A celebrated lama’s new book recommends training the mind in conjunction with the body. But can sitting on a cushion before pounding the pavements really make you run further and faster?
Recently, I’ve been training for the Edinburgh half-marathon. But instead of seeking advice from the usual quarters, I’ve been taking tips from a Tibetan meditation master. In just a short time, following his advice has changed how I think about two things I’ve been doing for some years now: running and meditating. Rather than being separate activities, I’m starting to see they have surprising amounts in common. And it’s made me newly excited about both.
The advice comes from a new book called Running with the Mind of Meditation by Sakyong Mipham. The Sakyong (‘King’ or ‘Earth protector’ in Tibetan) is one of the highest lamas in Tibet and a celebrated teacher who leads the international Shambhala network of meditation centres, including a vibrant London outpost. He also happens to be mad about sport. His previous books on meditation have drawn on his love of golf, horse-riding and weight-lifting to explain the wisdom of ancient meditation texts. In researching this new book, the Sakyong ran nine marathons in six years. Not bad for someone turning 50 soon – although he looks about 20 years younger.
This experience led him to believe that running and meditation are very similar in many ways. Running well demands focusing on our breathing, while staying attuned to our surroundings. These also happen to be the basic principles of meditation. “If we develop a relationship with our breathing, we do not have to struggle with it as much,” he writes. “Intuitively, runners know this. As we become more familiar with the process of breathing, we are essentially developing a relationship with the most elemental aspects of being alive.”
The Sakyong artfully takes concepts from running and uses them to explain meditation. For example, when you take up running, you are encouraged to “build your base”, which means gradually strengthening the body so it becomes used to running. This process, he says, is similar to gradually developing the mind through meditation. He offers simple meditation techniques that people can build into their running, including contemplations on gratitude, generosity and motivation. And he also suggests that runners take off their trainers and try actually sitting on a meditation cushion. (This month, the US edition of Runner’s World magazine reported that runners who meditate have lower lactic acid levels after a workout than those who don’t meditate.)
In the States, the book launch is being accompanied by meditation workshops for runners. Blessie Selvig, a dedicated runner who studies meditation with the Sakyong in Colorado, has recently taught meditation to runners at the Chicago Evanston Athletic Club. “The feedback I’ve had is that it definitely makes the running experience different,” she says. “It’s more relaxed, clear, pain-free and insightful.” Selvig also saw improvements in her own running. “I actually ran longer and faster than I have before … It was a different run.” Over the summer, similar workshops will be happening in London and Brighton, with teachers from the Shambhala centre hooking up with gyms and running clubs to teach meditation classes.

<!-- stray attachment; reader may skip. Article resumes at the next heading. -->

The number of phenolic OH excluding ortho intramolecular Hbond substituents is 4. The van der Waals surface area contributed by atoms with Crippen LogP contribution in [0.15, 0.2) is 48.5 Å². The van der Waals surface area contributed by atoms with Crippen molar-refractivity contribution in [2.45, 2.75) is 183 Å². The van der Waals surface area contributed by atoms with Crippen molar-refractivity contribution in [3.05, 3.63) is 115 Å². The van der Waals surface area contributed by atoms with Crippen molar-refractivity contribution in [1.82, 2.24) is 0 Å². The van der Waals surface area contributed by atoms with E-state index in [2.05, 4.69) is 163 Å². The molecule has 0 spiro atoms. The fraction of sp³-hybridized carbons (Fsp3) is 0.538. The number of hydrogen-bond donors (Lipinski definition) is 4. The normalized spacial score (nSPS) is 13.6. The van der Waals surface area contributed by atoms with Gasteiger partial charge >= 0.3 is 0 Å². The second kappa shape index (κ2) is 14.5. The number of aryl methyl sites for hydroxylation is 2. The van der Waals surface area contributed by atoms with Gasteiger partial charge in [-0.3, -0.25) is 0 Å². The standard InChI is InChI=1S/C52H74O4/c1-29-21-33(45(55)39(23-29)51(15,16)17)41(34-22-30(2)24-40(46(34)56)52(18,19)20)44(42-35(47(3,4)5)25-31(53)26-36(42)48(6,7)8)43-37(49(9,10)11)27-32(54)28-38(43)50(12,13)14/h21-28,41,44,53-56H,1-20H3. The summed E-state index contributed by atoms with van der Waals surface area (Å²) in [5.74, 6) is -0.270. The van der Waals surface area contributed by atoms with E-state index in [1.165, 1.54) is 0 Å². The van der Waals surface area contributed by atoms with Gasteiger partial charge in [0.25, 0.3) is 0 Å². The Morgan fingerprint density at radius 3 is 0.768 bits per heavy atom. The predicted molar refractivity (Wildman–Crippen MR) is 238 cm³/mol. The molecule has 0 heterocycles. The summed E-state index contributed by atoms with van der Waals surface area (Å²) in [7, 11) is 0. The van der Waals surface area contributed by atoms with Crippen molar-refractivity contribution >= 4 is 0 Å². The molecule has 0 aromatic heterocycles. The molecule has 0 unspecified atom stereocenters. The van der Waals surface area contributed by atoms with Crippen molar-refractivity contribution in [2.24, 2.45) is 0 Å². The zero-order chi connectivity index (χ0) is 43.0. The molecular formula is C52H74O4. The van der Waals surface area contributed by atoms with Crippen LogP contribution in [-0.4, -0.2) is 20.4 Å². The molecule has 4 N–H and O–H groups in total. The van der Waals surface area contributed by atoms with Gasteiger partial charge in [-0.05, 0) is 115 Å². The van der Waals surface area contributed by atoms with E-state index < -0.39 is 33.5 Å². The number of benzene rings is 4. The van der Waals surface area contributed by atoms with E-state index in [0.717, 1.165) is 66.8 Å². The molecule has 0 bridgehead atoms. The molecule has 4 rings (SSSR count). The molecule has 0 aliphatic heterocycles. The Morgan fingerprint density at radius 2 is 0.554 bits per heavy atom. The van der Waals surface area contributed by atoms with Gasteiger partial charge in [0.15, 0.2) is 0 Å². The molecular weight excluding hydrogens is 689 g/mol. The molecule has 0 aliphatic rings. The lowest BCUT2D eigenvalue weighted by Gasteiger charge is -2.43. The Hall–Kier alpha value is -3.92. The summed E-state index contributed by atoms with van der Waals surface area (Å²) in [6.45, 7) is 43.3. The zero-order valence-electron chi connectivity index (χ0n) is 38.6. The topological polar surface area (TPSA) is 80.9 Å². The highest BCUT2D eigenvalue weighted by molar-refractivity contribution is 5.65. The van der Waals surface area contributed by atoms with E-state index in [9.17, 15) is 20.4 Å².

The idea that running can be meditative will not be news to some runners, particularly those who cover long distances. Lots of runners report entering into “Zen-like” states during marathons. Even going for short runs helps many people to relax and let go of humdrum worries. The Sakyong has given this some thought. “It’s almost like as you run, you’re massaging your mind and suddenly all these different aspects of it – bliss, clarity, joy – begin to emerge, like perfume,” he says over the phone from his home in Boulder, Colorado.
The Sakyong hopes that by discussing meditation in the context of something as ordinary as running, he will reach a new audience who perhaps would not have sought out meditation instruction otherwise. But this is not about altering meditation in some fundamental way. Instead, he is saying that the language we use to describe training our bodies can – and should – be applied to training our minds. This honours the many Tibetan and Sanskrit terms for meditation, most of which are very ordinary and practical, rather than esoteric and otherworldly.
“The way that the Sakyong teaches meditation makes you think about training your mind, a little bit at a time, as a long term thing – just like training for a marathon,” says Ethan Nichtern, an American Buddhist teacher. “He’s saying that we’re not really familiar with our own internal being – we haven’t done that kind of training. So meditating is like learning to use a muscle group you haven’t used before. You could call it your mindfulness muscle.”
As part of my own training, I ran a 10km race in south London last week. Instead of trying to distract myself from the discomfort of running in the rain at 9.30 in the morning, I tried to maintain a sense of gratitude. Rather than resenting my fellow runners for overtaking me, I felt grateful for the chance to share the experience with them. Instead of mentally punishing myself, I tried to keep a gentle attitude. I even smiled a few times. And at the end of the race, I found I’d run four minutes faster than my target time.